Solar expansion continues at Washington University

New installations will make university top consumer of on-site solar in the St. Louis area

A new solar installation began in mid-March at Washington University. When complete, the university will generate 2.5 megawatts of solar power, making it one of the largest consumers of on-site solar energy in the St. Louis area. (Photo: Sid Hastings/Washington University)

Washington University in St. Louis aims to be a national leader in campus sustainability. It’s a core priority, and the university has heavily invested in reducing its carbon footprint, as well as promoting a broad range of more sustainable practices on campus. This commitment is further demonstrated by a new $3.5 million solar photovoltaic project on the Danforth, Medical and North campuses.

New solar arrays will be installed at six locations, including the Athletic Complex. (Photo: Sid Hastings/Washington University)

“Not only will this installation project make us one of the largest consumers of on-site solar energy in the St. Louis area, but it will also enhance our strong institutional commitment to making our campus more sustainable,” said Chancellor-Elect Andrew Martin. “This is a significant moment as we lean into our crucial responsibility to the environment and to our mission to prepare global citizens and improve lives in service of the greater good.”

The installations started in mid-March and will include six locations: the Athletic Complex, North Campus, Taylor Avenue Buildings One and Two, the Environmental Health and Safety Building and 4480 Clayton. The project is expected to be completed by the end of the fall. Once installed, the new solar arrays will add 1.9 megawatts of solar-generating capacity to university buildings, bringing the total figure to nearly 2.5 megawatts institutionwide.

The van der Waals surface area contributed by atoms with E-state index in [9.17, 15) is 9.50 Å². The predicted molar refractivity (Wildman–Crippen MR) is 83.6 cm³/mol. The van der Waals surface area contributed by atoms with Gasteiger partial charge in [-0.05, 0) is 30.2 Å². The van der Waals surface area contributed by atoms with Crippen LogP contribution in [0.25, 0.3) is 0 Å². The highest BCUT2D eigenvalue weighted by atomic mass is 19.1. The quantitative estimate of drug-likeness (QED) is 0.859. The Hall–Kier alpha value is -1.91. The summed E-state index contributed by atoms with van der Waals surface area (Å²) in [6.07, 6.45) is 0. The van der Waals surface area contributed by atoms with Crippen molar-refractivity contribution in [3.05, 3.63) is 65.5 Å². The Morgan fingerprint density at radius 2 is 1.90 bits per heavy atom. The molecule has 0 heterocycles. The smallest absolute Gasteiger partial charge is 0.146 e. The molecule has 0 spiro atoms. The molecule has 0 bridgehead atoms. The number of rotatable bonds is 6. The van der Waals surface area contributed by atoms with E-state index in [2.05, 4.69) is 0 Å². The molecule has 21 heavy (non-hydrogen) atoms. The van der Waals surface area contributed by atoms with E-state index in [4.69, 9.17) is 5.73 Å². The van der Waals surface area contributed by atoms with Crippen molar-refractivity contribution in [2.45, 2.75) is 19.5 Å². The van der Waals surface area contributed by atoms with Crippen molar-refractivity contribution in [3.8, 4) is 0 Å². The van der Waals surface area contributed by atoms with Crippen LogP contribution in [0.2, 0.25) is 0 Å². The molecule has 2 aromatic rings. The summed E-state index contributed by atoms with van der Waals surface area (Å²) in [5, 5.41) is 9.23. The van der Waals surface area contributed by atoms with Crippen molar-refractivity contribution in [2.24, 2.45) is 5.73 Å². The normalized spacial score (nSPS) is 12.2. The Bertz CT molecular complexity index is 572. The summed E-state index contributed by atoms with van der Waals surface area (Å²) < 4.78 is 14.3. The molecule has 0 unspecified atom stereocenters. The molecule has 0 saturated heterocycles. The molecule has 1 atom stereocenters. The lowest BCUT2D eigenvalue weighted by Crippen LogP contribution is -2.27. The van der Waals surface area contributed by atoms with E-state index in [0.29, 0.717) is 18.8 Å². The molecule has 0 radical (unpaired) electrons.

To put that into context:

  • 2.5 megawatts of solar in Missouri would meet the electricity needs of 394 average
  • It’s the emissions equivalent of taking 480 cars off the road, or swapping out more than 85,000 incandescent lights to LEDs.
  • And when it comes to carbon sequestration, the emissions reduction associated with the new solar arrays is equal to the amount of carbon dioxide sequestered by 2,660 American forest acres.

As part of its sustainability strategic plan, the university is currently on track to reduce campus greenhouse gas emissions to 1990 levels by 2020, despite more than doubling in  space over the same time period. This newest solar project will help achieve that important goal.

“This new project is ambitious and bold,” said Henry S. Webber, executive vice chancellor and chief administrative officer. “The clean, renewable power generated by these panels will help the university achieve its goal of further reducing carbon emissions, and continue to elevate important sustainability efforts on campus.”

The project has also provided a unique opportunity for students to gain firsthand exposure to the fast-growing solar industry. The Office of Sustainability partnered with the Environmental Studies Program and Azimuth Energy to develop a new interdisciplinary program, the Renewable Energy Student Engagement Team (RESET). Eighteen students from a range of disciplines have had the opportunity to learn about the business, policy and engineering aspects of the solar industry with the new solar project as a case study.

“The solar project is serving as a living classroom for students to learn about renewable energy and acquire skills and knowledge that will increase their competitiveness in the job market,” said Phil Valko, assistant vice chancellor for sustainability.

The project is being developed in partnership with Gardner Capital, Azimuth Energy and Aschinger Electric.

To take an interactive look at additional Washington University sustainability efforts, check out this online sustainability tour. It showcases 18 locations across campus related to green building, biodiverse landscapes, the circular economy, local food and more.

Leave a Comment

Comments and respectful dialogue are encouraged, but content will be moderated. Please, no personal attacks, obscenity or profanity, selling of commercial products, or endorsements of political candidates or positions. We reserve the right to remove any inappropriate comments. We also cannot address individual medical concerns or provide medical advice in this forum.